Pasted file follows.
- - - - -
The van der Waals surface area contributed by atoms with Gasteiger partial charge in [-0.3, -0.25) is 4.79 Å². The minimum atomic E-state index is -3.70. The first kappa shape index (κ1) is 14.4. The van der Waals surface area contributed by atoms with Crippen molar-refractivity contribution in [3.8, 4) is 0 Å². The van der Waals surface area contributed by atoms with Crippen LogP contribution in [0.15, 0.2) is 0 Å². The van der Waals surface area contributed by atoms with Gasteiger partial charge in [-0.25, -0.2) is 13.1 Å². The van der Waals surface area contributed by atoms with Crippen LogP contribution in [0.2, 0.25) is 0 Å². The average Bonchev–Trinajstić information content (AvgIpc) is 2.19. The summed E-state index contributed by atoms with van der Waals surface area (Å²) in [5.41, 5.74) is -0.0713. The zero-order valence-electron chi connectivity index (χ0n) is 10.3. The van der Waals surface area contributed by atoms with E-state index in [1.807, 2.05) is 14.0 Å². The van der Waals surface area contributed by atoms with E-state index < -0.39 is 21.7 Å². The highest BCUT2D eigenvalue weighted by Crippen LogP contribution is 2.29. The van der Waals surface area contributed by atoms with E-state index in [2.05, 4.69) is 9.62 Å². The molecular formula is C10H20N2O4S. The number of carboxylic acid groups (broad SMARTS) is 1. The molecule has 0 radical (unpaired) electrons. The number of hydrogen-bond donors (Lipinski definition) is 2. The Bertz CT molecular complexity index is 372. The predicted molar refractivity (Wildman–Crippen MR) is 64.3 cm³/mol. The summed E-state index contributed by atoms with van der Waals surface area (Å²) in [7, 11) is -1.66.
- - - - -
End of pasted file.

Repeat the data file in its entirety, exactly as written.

The van der Waals surface area contributed by atoms with Gasteiger partial charge in [-0.3, -0.25) is 4.79 Å². The minimum atomic E-state index is -3.70. The first kappa shape index (κ1) is 14.4. The van der Waals surface area contributed by atoms with Crippen molar-refractivity contribution in [3.8, 4) is 0 Å². The van der Waals surface area contributed by atoms with Crippen LogP contribution in [0.15, 0.2) is 0 Å². The van der Waals surface area contributed by atoms with Gasteiger partial charge in [-0.25, -0.2) is 13.1 Å². The van der Waals surface area contributed by atoms with Crippen LogP contribution in [0.2, 0.25) is 0 Å². The average Bonchev–Trinajstić information content (AvgIpc) is 2.19. The summed E-state index contributed by atoms with van der Waals surface area (Å²) in [5.41, 5.74) is -0.0713. The zero-order valence-electron chi connectivity index (χ0n) is 10.3. The van der Waals surface area contributed by atoms with E-state index in [1.807, 2.05) is 14.0 Å². The van der Waals surface area contributed by atoms with E-state index < -0.39 is 21.7 Å². The highest BCUT2D eigenvalue weighted by Crippen LogP contribution is 2.29. The van der Waals surface area contributed by atoms with E-state index in [2.05, 4.69) is 9.62 Å². The molecular formula is C10H20N2O4S. The number of carboxylic acid groups (broad SMARTS) is 1. The molecule has 0 radical (unpaired) electrons. The number of hydrogen-bond donors (Lipinski definition) is 2. The Bertz CT molecular complexity index is 372. The predicted molar refractivity (Wildman–Crippen MR) is 64.3 cm³/mol. The summed E-state index contributed by atoms with van der Waals surface area (Å²) in [7, 11) is -1.66.